Hereditary spastic ataxia comprises a heterogeneous group of progressive neurodegenerative disorders characterized by lower-limb spasticity and generalized ataxia with dysarthria, impaired ocular movements, and gait disturbance. Spastic ataxia-1 (SPAX1) is an autosomal dominant form of the disorder with onset between the ages of 10 and 20 years. Other clinical features are supranuclear gaze palsy, hyperreflexia, hypertonicity, dystonia, pes cavus, mild ptosis, and decreased vibration sense in the lower limbs. Symptom severity is variable, but neither life span nor cognition is affected (summary by Meijer et al., 2002 and Bourassa et al., 2012). Genetic Heterogeneity of Spastic Ataxia See also SPAX2 (611302), caused by mutation in the KIF1C gene (603060) on chromosome 17p13; SPAX3 (611390), caused by rearrangements of the MARS2 gene (609728) on chromosome 2q33; SPAX4 (613672), caused by mutation in the MTPAP gene (613669) on chromosome 10p11; SPAX5 (614487), caused by mutation in the AFG3L2 gene (604581) on chromosome 18p11; SPAX6 (270550), caused by mutation in the SACS gene (604490) on chromosome 13q12; SPAX7 (108650); SPAX8 (617560), caused by mutation in the NKX6-2 gene (605955) on chromosome 8q21; SPAX9 (618438), caused by mutation in the CHP1 gene (606988) on chromosome 15q15; and SPAX10 (620666), caused by mutation in the COQ4 gene (612898) on chromosome 9q34.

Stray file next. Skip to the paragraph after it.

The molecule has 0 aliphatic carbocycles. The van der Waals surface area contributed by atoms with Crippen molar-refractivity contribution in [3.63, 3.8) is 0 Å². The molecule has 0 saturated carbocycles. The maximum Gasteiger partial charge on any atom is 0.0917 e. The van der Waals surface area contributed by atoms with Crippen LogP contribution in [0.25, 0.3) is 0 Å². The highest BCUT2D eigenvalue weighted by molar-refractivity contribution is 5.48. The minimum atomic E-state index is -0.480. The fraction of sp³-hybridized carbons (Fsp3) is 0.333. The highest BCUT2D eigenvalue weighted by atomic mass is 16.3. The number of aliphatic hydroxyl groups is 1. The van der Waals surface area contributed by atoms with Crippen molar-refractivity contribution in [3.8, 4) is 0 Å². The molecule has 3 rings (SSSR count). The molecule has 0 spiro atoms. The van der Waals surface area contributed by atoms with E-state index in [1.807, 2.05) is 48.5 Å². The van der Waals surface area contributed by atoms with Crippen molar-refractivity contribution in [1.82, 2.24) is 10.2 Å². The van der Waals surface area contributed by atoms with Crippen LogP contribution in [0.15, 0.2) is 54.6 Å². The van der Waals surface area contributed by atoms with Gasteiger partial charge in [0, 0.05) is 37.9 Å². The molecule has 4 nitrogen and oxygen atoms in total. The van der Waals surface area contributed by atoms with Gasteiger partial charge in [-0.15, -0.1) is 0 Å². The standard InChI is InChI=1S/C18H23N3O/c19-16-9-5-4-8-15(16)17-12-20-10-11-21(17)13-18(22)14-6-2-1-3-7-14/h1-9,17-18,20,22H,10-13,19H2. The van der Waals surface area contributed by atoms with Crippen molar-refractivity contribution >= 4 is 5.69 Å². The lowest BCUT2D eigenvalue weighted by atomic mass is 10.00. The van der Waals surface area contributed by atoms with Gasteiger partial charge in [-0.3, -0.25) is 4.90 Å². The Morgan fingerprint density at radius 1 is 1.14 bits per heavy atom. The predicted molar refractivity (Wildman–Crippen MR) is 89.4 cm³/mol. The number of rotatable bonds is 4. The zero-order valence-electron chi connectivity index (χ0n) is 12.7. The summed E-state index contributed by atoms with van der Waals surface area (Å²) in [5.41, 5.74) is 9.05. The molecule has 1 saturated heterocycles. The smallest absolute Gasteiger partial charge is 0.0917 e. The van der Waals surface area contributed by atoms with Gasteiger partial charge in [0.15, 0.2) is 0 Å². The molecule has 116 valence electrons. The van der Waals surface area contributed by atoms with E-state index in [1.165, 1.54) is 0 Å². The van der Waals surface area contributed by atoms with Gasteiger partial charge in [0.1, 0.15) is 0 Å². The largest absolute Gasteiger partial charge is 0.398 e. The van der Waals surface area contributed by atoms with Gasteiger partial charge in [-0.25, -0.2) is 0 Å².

Chromosome 15q11.2 deletion syndrome
MedGen UID:
467404
Concept ID:
C3180937
Disease or Syndrome
A heterozygous deletion of chromosome 15q11.2 may increase the susceptibility to neuropsychiatric or neurodevelopmental problems, including delayed psychomotor development, speech delay, autism spectrum disorder, attention deficit-hyperactivity disorder, obsessive-compulsive disorder, and possibly seizures (summary by Doornbos et al., 2009 and Burnside et al., 2011). See also chromosome 15q11.2 duplication syndrome (608636).
Hereditary sensory neuropathy-deafness-dementia syndrome
MedGen UID:
481515
Concept ID:
C3279885
Disease or Syndrome
DNMT1-related disorder is a degenerative disorder of the central and peripheral nervous systems comprising a phenotypic spectrum that includes hereditary sensory and autonomic neuropathy type 1E (HSAN1E) and autosomal dominant cerebellar ataxia, deafness, and narcolepsy (ADCA-DN). DNMT1 disorder is often characterized by moderate-to-severe sensorineural hearing loss beginning in the teens or early 20s, sensory impairment, sudomotor dysfunction (loss of sweating), and dementia usually beginning in the mid-40s. In some affected individuals, narcolepsy/cataplexy syndrome and ataxia are predominant findings.